Given the wildly unexpected events of 2020 and their potential lasting impact that could change the way we work, CISOs should consider revisiting their existing strategies now or begin to plan new ones for 2021 and beyond. At Security Risk Advisors, we often field questions about building security strategy. A well-written strategic plan can serve as a guiding-light for decision making in a rapidly changing environment. Unfortunately, it is too common for CISOs and other security leaders, while intending to develop strategy, to actually develop tactical plans that are overly focused on technologies and specific outcomes with little guidance for the decision-making process and no common plan for team members to follow. Often, the result is a program that is painted into a corner and overly reliant on tools and technologies that are not right for the job. Building a security strategy, the right way, will be less impacted by unexpected events (like a pandemic) and will provide clear direction for how short-term tactical plans must change to continue to meet strategic goals.
How Do You Write a Strategic Plan?
There are many methodologies for writing a strategic plan, but one continually stands out to me as the most effective. In his book, Good Strategy / Bad Strategy: The Difference and Why It Matters, Richard Rumelt outlines a formulaic approach to designing a well-organized strategy that I have found incredibly useful in real world strategy development. The book is an excellent read and I highly recommend it to any leader. The basic formula is relatively straightforward and outlined below, as I have interpreted and used it.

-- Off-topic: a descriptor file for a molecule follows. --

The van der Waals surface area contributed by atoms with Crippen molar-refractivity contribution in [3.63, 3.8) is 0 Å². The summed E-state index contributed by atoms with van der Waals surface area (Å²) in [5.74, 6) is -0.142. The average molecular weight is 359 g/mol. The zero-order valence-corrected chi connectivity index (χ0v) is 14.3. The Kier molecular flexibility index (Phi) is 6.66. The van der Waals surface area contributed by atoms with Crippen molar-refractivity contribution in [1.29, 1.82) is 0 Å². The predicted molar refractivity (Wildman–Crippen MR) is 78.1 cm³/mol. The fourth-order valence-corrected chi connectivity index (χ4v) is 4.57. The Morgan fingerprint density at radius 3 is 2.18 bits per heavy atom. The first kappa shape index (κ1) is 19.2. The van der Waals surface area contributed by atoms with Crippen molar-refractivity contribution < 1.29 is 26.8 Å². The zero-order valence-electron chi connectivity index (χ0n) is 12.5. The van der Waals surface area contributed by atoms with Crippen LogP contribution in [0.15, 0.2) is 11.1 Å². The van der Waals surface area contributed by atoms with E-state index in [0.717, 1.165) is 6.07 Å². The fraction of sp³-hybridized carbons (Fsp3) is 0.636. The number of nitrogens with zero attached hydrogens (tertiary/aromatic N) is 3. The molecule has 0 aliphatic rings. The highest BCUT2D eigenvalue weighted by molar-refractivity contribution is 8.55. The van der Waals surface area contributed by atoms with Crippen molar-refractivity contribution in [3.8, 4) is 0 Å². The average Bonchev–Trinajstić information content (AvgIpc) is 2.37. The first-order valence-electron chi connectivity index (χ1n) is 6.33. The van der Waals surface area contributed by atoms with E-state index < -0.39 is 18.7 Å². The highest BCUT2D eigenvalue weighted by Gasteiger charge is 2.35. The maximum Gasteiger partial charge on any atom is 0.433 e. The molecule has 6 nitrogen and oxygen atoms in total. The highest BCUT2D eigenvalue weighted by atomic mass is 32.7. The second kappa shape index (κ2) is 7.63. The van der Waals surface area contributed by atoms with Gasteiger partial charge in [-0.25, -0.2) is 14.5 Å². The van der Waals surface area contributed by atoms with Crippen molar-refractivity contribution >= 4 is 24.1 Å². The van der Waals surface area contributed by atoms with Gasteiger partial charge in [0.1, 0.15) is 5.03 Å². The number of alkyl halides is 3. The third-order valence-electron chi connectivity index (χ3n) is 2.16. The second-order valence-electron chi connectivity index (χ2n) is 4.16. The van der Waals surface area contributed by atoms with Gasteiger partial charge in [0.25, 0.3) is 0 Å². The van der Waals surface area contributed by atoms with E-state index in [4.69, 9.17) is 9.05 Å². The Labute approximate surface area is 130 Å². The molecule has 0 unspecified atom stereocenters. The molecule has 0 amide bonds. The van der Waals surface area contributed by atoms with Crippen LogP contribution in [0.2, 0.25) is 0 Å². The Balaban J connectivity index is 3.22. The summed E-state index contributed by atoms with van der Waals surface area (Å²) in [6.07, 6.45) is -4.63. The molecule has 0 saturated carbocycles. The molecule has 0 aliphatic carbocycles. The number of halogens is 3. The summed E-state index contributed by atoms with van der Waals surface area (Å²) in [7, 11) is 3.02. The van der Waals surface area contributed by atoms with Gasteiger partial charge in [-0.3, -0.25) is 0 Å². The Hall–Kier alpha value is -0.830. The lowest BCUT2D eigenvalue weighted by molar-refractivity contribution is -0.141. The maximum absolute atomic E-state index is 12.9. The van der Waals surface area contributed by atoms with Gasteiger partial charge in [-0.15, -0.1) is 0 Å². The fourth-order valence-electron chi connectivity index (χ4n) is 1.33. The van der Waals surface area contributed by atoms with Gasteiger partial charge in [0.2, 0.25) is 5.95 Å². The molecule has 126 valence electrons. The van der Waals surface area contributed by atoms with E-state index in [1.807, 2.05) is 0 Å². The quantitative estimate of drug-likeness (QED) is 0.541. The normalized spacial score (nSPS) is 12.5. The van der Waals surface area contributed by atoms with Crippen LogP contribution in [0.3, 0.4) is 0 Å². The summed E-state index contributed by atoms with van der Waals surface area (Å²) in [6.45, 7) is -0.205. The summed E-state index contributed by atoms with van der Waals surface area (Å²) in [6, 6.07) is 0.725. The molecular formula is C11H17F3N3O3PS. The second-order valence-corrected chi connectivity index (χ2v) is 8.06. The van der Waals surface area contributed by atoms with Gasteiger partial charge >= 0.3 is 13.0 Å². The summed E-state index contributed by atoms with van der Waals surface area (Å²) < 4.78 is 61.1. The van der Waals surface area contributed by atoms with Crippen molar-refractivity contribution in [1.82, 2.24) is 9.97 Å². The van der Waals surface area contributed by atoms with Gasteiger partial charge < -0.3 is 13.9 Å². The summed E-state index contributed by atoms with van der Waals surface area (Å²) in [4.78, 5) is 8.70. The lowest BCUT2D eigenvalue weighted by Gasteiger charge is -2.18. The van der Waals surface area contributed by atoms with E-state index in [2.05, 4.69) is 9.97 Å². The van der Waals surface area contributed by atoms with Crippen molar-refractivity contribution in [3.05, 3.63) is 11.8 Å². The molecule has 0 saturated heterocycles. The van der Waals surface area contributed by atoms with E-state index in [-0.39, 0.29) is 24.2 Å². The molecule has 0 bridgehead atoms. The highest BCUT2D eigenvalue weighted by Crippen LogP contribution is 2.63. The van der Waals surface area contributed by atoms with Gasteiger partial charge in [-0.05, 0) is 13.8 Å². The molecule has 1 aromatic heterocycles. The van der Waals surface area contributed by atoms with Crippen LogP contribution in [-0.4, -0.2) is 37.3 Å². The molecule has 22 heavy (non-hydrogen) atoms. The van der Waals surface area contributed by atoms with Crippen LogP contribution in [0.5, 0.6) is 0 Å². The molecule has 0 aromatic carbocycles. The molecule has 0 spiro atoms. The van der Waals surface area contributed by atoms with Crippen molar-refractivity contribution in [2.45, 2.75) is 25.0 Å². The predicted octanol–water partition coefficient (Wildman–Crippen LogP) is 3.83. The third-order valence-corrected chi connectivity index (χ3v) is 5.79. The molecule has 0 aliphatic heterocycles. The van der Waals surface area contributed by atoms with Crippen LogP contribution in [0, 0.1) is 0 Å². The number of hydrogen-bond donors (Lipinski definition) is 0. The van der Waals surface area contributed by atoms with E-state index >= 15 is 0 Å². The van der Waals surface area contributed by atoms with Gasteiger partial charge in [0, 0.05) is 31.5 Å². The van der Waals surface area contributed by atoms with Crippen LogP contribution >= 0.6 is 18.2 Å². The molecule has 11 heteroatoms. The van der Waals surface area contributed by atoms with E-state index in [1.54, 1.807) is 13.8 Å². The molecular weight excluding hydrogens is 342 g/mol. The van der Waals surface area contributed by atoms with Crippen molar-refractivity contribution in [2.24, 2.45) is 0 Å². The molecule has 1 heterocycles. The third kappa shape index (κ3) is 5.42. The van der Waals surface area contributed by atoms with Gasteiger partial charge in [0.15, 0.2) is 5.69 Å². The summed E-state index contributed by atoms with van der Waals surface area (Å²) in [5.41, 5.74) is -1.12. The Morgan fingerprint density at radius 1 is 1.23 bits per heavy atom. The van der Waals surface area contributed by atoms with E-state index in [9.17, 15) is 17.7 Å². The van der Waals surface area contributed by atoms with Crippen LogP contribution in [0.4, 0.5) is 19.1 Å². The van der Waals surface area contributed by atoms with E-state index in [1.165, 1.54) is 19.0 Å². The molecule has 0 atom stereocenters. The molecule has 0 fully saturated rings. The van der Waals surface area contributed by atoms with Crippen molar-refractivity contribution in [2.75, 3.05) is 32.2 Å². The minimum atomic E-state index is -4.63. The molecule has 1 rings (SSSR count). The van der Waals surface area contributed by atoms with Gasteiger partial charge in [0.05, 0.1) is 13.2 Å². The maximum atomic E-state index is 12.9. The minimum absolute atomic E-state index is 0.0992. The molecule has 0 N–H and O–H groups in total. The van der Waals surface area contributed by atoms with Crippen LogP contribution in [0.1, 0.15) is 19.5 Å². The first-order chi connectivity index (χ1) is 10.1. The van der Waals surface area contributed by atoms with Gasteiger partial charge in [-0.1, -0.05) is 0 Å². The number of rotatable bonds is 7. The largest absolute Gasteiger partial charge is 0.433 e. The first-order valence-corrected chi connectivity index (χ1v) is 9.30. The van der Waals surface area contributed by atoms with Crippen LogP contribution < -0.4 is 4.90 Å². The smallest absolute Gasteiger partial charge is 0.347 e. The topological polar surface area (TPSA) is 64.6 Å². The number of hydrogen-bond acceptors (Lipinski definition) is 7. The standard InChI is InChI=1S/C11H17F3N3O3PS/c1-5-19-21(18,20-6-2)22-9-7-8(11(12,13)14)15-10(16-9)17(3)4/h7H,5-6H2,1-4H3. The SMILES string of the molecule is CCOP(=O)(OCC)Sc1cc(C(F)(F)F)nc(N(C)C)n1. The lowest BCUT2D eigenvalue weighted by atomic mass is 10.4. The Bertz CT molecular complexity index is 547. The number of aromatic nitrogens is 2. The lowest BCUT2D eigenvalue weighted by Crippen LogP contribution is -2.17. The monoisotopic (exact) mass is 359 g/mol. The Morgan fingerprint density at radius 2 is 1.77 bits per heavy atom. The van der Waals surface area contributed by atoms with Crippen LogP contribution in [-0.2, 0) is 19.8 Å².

A good strategic plan is:
- Succinct. Written in one page, maximum.
- Simply stated. Using plain language that does not reference specific technologies or platforms.
- Structured. Broken it into three sections, each of which should be 2-5 sentences maximum.
Section 1. Diagnosis: Acknowledge the challenges at hand.
What is the current state? What threats and opportunities do you foresee, and how do they tie to the overall mission of the group (be it company, department, or team)?
Section 2. Guiding Policy: The high-level visions for how you will overcome the diagnosis and challenges at hand.
Guiding policies will often have tradeoffs, prioritizing desired outcomes and informing when its ok to focus on one thing vs another.
Section 3. Coherent Actions: Specific actions that directly support the Guiding Policy vision.
This is the most important part but be careful that it doesn’t become your tactical plan. Avoid all direct technology references and focus on providing tangible direction to your team on how to achieve the guiding policies.
Tips for Security Strategy Writing
- Educate yourself on company and IT goals and confirm that your strategy is aligned to business objectives.
- Brainstorm. Get out all your ideas. Initially, I am able to write double or triple the maximum for each section. Subsequent analysis and restructuring allow me to clarify and condense my message, eliminating jargon, fluff, and duplication.